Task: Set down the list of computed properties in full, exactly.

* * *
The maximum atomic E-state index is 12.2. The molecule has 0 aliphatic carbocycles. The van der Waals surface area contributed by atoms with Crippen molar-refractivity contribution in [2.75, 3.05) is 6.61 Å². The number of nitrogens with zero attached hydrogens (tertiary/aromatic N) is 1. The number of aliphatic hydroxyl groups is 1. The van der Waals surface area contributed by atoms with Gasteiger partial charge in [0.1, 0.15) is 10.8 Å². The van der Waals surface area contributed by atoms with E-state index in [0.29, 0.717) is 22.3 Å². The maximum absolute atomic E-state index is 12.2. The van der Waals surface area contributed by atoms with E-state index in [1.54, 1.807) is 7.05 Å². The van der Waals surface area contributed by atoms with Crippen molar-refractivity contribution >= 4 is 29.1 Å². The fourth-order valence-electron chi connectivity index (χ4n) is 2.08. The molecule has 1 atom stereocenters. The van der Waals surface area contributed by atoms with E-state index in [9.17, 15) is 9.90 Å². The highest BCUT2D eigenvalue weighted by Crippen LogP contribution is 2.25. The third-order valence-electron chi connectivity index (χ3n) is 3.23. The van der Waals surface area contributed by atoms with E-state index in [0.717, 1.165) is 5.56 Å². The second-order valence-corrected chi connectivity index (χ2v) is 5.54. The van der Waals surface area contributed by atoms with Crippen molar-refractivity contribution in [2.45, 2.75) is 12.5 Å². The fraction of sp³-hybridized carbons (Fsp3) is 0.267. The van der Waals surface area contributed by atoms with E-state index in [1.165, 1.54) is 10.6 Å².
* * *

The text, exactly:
The maximum atomic E-state index is 12.2. The molecule has 0 aliphatic carbocycles. The van der Waals surface area contributed by atoms with Crippen molar-refractivity contribution in [2.75, 3.05) is 6.61 Å². The number of nitrogens with zero attached hydrogens (tertiary/aromatic N) is 1. The number of aliphatic hydroxyl groups is 1. The van der Waals surface area contributed by atoms with Gasteiger partial charge in [0.1, 0.15) is 10.8 Å². The van der Waals surface area contributed by atoms with E-state index in [0.29, 0.717) is 22.3 Å². The maximum absolute atomic E-state index is 12.2. The van der Waals surface area contributed by atoms with E-state index in [1.54, 1.807) is 7.05 Å². The van der Waals surface area contributed by atoms with Crippen molar-refractivity contribution >= 4 is 29.1 Å². The fourth-order valence-electron chi connectivity index (χ4n) is 2.08. The molecule has 1 atom stereocenters. The van der Waals surface area contributed by atoms with E-state index in [9.17, 15) is 9.90 Å². The highest BCUT2D eigenvalue weighted by Crippen LogP contribution is 2.25. The third-order valence-electron chi connectivity index (χ3n) is 3.23. The van der Waals surface area contributed by atoms with E-state index in [0.717, 1.165) is 5.56 Å². The second-order valence-corrected chi connectivity index (χ2v) is 5.54. The van der Waals surface area contributed by atoms with Crippen molar-refractivity contribution in [2.45, 2.75) is 12.5 Å². The fraction of sp³-hybridized carbons (Fsp3) is 0.267. The van der Waals surface area contributed by atoms with E-state index in [1.165, 1.54) is 10.6 Å².